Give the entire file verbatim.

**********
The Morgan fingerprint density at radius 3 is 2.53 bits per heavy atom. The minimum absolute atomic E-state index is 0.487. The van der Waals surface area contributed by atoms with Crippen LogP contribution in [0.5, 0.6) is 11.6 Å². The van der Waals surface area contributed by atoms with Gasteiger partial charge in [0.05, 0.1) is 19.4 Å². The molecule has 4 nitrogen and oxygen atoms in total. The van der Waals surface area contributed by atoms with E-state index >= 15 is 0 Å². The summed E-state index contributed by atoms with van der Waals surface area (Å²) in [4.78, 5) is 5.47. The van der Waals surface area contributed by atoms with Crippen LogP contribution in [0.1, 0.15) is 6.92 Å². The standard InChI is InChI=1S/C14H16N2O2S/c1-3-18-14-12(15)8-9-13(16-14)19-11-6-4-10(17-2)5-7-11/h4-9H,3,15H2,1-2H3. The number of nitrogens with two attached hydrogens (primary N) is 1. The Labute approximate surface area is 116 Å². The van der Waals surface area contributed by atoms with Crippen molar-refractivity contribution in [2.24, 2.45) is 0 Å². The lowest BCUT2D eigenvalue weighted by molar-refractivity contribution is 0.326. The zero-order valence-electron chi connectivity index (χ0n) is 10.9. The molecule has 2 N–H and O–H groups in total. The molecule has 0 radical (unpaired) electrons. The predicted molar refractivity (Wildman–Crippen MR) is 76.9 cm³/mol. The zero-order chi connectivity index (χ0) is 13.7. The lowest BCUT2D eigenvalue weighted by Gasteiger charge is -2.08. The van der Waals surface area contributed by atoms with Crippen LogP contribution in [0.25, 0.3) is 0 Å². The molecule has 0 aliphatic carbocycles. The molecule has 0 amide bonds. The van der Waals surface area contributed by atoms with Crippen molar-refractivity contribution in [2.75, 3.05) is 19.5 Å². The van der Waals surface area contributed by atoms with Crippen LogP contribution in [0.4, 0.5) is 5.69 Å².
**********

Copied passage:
The Morgan fingerprint density at radius 3 is 2.53 bits per heavy atom. The minimum absolute atomic E-state index is 0.487. The van der Waals surface area contributed by atoms with Crippen LogP contribution in [0.5, 0.6) is 11.6 Å². The van der Waals surface area contributed by atoms with Gasteiger partial charge in [0.05, 0.1) is 19.4 Å². The molecule has 4 nitrogen and oxygen atoms in total. The van der Waals surface area contributed by atoms with E-state index >= 15 is 0 Å². The summed E-state index contributed by atoms with van der Waals surface area (Å²) in [4.78, 5) is 5.47. The van der Waals surface area contributed by atoms with Crippen LogP contribution in [0.1, 0.15) is 6.92 Å². The standard InChI is InChI=1S/C14H16N2O2S/c1-3-18-14-12(15)8-9-13(16-14)19-11-6-4-10(17-2)5-7-11/h4-9H,3,15H2,1-2H3. The number of nitrogens with two attached hydrogens (primary N) is 1. The Labute approximate surface area is 116 Å². The van der Waals surface area contributed by atoms with Crippen molar-refractivity contribution in [2.24, 2.45) is 0 Å². The lowest BCUT2D eigenvalue weighted by molar-refractivity contribution is 0.326. The zero-order valence-electron chi connectivity index (χ0n) is 10.9. The molecule has 2 N–H and O–H groups in total. The molecule has 0 radical (unpaired) electrons. The predicted molar refractivity (Wildman–Crippen MR) is 76.9 cm³/mol. The zero-order chi connectivity index (χ0) is 13.7. The lowest BCUT2D eigenvalue weighted by Gasteiger charge is -2.08. The van der Waals surface area contributed by atoms with Crippen LogP contribution in [0.25, 0.3) is 0 Å². The molecule has 0 aliphatic carbocycles. The molecule has 0 amide bonds. The van der Waals surface area contributed by atoms with Crippen molar-refractivity contribution in [2.75, 3.05) is 19.5 Å². The van der Waals surface area contributed by atoms with Crippen LogP contribution in [0.4, 0.5) is 5.69 Å².